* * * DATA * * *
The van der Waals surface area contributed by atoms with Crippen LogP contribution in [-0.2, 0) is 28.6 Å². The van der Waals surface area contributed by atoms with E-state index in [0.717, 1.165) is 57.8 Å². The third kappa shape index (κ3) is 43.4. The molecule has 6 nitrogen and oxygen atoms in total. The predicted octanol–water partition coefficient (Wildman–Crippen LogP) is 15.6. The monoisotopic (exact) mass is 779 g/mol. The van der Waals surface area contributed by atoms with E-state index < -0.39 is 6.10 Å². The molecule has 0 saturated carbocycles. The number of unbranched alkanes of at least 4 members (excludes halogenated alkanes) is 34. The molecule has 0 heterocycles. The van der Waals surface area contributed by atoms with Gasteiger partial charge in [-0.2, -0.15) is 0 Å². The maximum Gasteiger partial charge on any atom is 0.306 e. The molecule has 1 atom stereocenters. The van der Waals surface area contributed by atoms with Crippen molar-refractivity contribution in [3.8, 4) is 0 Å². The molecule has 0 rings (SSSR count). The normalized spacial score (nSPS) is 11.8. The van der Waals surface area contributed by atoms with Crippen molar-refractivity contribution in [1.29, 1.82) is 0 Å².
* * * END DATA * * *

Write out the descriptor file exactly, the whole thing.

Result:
The van der Waals surface area contributed by atoms with Crippen LogP contribution in [-0.2, 0) is 28.6 Å². The van der Waals surface area contributed by atoms with E-state index in [0.717, 1.165) is 57.8 Å². The third kappa shape index (κ3) is 43.4. The molecule has 6 nitrogen and oxygen atoms in total. The predicted octanol–water partition coefficient (Wildman–Crippen LogP) is 15.6. The monoisotopic (exact) mass is 779 g/mol. The van der Waals surface area contributed by atoms with E-state index < -0.39 is 6.10 Å². The molecule has 0 saturated carbocycles. The number of unbranched alkanes of at least 4 members (excludes halogenated alkanes) is 34. The molecule has 0 heterocycles. The van der Waals surface area contributed by atoms with Gasteiger partial charge in [-0.2, -0.15) is 0 Å². The maximum Gasteiger partial charge on any atom is 0.306 e. The molecule has 1 atom stereocenters. The van der Waals surface area contributed by atoms with Crippen molar-refractivity contribution in [3.8, 4) is 0 Å². The molecule has 0 rings (SSSR count). The normalized spacial score (nSPS) is 11.8. The van der Waals surface area contributed by atoms with Crippen molar-refractivity contribution in [1.29, 1.82) is 0 Å².